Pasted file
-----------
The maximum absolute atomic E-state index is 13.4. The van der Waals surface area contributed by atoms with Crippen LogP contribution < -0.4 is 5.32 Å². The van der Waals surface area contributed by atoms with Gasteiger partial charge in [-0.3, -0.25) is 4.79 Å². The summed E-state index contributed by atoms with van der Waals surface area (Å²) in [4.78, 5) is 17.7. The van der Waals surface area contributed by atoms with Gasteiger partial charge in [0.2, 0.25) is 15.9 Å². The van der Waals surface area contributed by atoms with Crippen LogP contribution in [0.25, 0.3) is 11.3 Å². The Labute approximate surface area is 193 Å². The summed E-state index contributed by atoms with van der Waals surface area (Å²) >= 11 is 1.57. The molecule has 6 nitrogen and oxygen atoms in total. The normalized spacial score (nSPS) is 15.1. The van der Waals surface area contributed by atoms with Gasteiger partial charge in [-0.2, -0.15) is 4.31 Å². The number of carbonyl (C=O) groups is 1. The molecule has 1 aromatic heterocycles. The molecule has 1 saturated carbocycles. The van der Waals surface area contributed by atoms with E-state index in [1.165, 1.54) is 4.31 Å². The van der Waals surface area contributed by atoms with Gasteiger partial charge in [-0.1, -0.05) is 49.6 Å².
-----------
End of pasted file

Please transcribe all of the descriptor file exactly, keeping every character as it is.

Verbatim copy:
The maximum absolute atomic E-state index is 13.4. The van der Waals surface area contributed by atoms with Crippen LogP contribution < -0.4 is 5.32 Å². The van der Waals surface area contributed by atoms with Gasteiger partial charge in [-0.3, -0.25) is 4.79 Å². The summed E-state index contributed by atoms with van der Waals surface area (Å²) in [4.78, 5) is 17.7. The van der Waals surface area contributed by atoms with Gasteiger partial charge in [0.2, 0.25) is 15.9 Å². The van der Waals surface area contributed by atoms with Crippen LogP contribution in [0.25, 0.3) is 11.3 Å². The Labute approximate surface area is 193 Å². The summed E-state index contributed by atoms with van der Waals surface area (Å²) >= 11 is 1.57. The molecule has 6 nitrogen and oxygen atoms in total. The normalized spacial score (nSPS) is 15.1. The van der Waals surface area contributed by atoms with Gasteiger partial charge in [-0.2, -0.15) is 4.31 Å². The number of carbonyl (C=O) groups is 1. The molecule has 1 aromatic heterocycles. The molecule has 1 saturated carbocycles. The van der Waals surface area contributed by atoms with E-state index in [1.165, 1.54) is 4.31 Å². The van der Waals surface area contributed by atoms with Gasteiger partial charge in [-0.1, -0.05) is 49.6 Å².